Agriculture: Cole Crops Pest Management Guidelines


  • Protaphorura fimata
  • Description of the Pest

    Springtails are minute, primitive, insectlike organisms. Their bodies are less than 0.1 inch (2.5 mm) long and wingless. Most springtails are harmless scavengers, and are considered beneficial organisms because they aid in the decomposition of decaying plant material. However, P. fimata has been found to cause problems in cole crops in the Salinas Valley.

    Most springtails have a forked appendage (furcula) at the tip of the abdomen, which they use to spring into the air when disturbed. P. fimata lacks a furcula and curls up when disturbed instead of jumping. It also lacks pigmentation and eyes.

    Springtails lay their round eggs in small groups in moist soil, especially where organic matter is abundant. The immature stage is usually whitish, and adults tend to be whitish, bluish, or lack pigmentation. The immature stage differs from the adult stage only in size and color.


    Springtail damage to cole crops is currently a problem in various parts of the Salinas Valley and the Central Coast. They are often a problem in fields that contain a high amount of organic matter and fields that have a recent history of their presence, though their infestations do not always occur under these conditions. Damage more often occurs in the spring than during other seasons. Springtails will stunt seedling growth by damaging germinating seeds, roots and seedling leaves when present in large numbers. The seedlings may appear wilted and may die if damaged when young. Damage occurs as minute, rounded pits on young, developing leaves or roots, or as irregular holes in thin leaves. Mature plants are typically not significantly injured.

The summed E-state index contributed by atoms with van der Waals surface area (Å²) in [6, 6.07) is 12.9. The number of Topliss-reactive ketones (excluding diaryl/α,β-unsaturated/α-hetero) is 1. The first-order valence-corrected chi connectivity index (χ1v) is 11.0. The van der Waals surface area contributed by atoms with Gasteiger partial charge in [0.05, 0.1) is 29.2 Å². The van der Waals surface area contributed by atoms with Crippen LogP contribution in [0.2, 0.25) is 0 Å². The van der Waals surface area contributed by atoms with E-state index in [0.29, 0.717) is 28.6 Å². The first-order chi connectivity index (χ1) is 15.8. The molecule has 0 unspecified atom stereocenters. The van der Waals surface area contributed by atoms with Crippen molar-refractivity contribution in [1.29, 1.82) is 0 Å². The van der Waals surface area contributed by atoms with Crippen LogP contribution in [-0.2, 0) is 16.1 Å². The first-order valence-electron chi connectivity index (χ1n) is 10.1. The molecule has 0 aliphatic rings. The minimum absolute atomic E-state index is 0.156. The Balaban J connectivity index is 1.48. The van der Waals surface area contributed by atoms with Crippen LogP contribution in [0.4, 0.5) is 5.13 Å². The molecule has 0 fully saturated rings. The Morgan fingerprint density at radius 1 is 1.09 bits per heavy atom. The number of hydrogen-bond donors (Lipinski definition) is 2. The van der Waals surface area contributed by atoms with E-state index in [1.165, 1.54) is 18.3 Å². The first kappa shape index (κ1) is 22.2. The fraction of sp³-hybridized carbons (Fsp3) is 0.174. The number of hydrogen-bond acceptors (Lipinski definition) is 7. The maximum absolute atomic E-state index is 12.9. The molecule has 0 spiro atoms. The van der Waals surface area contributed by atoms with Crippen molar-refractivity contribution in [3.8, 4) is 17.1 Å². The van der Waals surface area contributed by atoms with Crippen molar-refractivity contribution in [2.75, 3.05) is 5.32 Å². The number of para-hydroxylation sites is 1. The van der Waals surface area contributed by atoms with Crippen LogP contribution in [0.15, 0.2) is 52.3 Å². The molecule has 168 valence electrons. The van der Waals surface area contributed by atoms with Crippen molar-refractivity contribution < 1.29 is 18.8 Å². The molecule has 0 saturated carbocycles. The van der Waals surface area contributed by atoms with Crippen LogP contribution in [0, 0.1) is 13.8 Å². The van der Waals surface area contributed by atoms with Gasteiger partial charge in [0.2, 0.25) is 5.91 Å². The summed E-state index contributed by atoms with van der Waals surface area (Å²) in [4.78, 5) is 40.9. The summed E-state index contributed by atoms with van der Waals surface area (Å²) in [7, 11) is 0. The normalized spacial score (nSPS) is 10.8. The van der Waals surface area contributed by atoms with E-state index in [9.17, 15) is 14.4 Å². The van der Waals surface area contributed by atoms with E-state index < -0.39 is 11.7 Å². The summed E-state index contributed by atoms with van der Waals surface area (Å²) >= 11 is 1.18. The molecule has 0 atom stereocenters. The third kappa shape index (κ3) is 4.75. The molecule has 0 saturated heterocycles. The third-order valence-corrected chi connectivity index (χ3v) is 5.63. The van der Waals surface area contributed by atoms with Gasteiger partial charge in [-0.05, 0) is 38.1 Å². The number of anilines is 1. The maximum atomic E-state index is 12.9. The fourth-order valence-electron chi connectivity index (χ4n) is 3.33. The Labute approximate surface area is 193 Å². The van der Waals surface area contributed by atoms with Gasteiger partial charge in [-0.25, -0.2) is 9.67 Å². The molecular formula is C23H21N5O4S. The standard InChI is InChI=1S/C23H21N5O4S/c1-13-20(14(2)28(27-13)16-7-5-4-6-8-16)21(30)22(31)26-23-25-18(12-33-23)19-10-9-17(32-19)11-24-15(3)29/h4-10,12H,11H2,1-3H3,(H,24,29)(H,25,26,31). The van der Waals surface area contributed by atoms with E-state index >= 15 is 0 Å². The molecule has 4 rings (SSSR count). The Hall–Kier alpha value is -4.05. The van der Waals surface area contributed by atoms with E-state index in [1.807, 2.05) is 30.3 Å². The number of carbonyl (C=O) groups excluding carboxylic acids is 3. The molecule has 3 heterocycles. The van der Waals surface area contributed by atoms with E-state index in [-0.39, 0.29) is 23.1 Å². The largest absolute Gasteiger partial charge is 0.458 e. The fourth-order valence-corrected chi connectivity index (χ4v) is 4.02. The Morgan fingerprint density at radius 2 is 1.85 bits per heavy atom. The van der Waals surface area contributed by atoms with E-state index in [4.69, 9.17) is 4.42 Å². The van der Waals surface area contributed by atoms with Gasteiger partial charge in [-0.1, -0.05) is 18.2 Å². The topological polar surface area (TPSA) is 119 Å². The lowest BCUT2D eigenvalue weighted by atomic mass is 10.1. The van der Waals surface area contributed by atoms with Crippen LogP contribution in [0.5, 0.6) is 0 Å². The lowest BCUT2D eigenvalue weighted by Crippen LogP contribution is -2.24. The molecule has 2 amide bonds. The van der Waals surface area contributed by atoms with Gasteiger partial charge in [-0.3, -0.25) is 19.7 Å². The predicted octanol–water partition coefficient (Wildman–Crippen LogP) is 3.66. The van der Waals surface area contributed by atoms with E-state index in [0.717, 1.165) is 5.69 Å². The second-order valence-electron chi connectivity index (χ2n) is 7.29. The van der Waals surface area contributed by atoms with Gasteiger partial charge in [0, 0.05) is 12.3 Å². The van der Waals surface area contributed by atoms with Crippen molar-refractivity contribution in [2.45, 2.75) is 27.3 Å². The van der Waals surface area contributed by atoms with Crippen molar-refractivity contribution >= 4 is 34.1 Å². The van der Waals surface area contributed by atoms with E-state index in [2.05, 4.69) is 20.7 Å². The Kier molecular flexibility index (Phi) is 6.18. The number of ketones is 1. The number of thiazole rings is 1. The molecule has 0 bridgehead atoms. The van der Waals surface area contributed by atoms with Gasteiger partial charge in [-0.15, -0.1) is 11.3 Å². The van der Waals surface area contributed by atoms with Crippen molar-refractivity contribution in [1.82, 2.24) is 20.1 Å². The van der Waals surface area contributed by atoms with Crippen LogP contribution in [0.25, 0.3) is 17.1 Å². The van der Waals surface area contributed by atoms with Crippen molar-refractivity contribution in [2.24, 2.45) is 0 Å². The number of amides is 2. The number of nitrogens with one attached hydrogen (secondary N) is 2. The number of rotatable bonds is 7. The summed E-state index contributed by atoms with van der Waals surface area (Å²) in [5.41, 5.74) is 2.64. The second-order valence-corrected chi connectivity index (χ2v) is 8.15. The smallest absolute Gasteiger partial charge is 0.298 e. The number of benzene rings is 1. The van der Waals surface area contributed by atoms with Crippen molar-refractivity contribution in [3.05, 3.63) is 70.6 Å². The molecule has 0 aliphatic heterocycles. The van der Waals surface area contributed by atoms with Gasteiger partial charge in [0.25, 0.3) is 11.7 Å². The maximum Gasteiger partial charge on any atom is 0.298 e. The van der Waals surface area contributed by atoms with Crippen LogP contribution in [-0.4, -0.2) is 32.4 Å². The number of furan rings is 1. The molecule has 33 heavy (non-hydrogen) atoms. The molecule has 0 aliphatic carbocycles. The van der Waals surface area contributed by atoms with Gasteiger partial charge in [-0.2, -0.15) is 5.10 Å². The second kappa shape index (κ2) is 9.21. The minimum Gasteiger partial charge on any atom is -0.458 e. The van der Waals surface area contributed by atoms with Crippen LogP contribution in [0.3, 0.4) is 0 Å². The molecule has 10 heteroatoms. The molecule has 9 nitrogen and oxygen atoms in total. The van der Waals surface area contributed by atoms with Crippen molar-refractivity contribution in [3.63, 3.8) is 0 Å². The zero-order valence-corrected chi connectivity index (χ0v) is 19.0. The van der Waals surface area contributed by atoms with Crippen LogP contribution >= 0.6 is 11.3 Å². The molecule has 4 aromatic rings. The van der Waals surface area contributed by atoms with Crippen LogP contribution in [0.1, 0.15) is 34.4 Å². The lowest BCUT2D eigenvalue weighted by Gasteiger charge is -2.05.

Recent additions of organic matter (such as adding compost or incorporating a cover crop as green manure) as well as intensive irrigation (high soil moisture level for seed germination) can temporarily and dramatically increase springtail numbers.

    P. fimata can be mostly suppressed with early applications of synthetic insecticides directed at the seed line. An at-plant application of a pyrethroid, neonicotinoid, or spinosyn insecticide is often effective for both direct-seeded and transplanted cole crops. Seeds coated with a neonicotinoid insecticide targeted to manage other soilborne arthropod pests can also reduce springtail numbers.

    Monitoring and Treatment Decisions

    Monitoring is the key to determining the presence of springtails. There is currently no action threshold for springtails, but potato or beet slices can be used to monitor P. fimata presence or absence in the field. Determining whether or not springtails are present reduces unnecessary insecticide applications.

    1. Cut thin slices (about 0.5 inch) of beet root or potato (preferably of a darker color).
    2. Place the slices in the subsurface of the soil about 2 inches deep, and cover them with a plastic cover, such as white plastic bowls that are 3.5 inches in diameter and at least 1.5 inch deep.
    3. Assess the slices about 24 hours after deployment. (Slices tend to dry out when left in the field for longer periods of time, and thus become less attractive to P. fimata.)
    Common name Amount per acre REI‡ PHI‡
    (Example trade name) (hours) (days)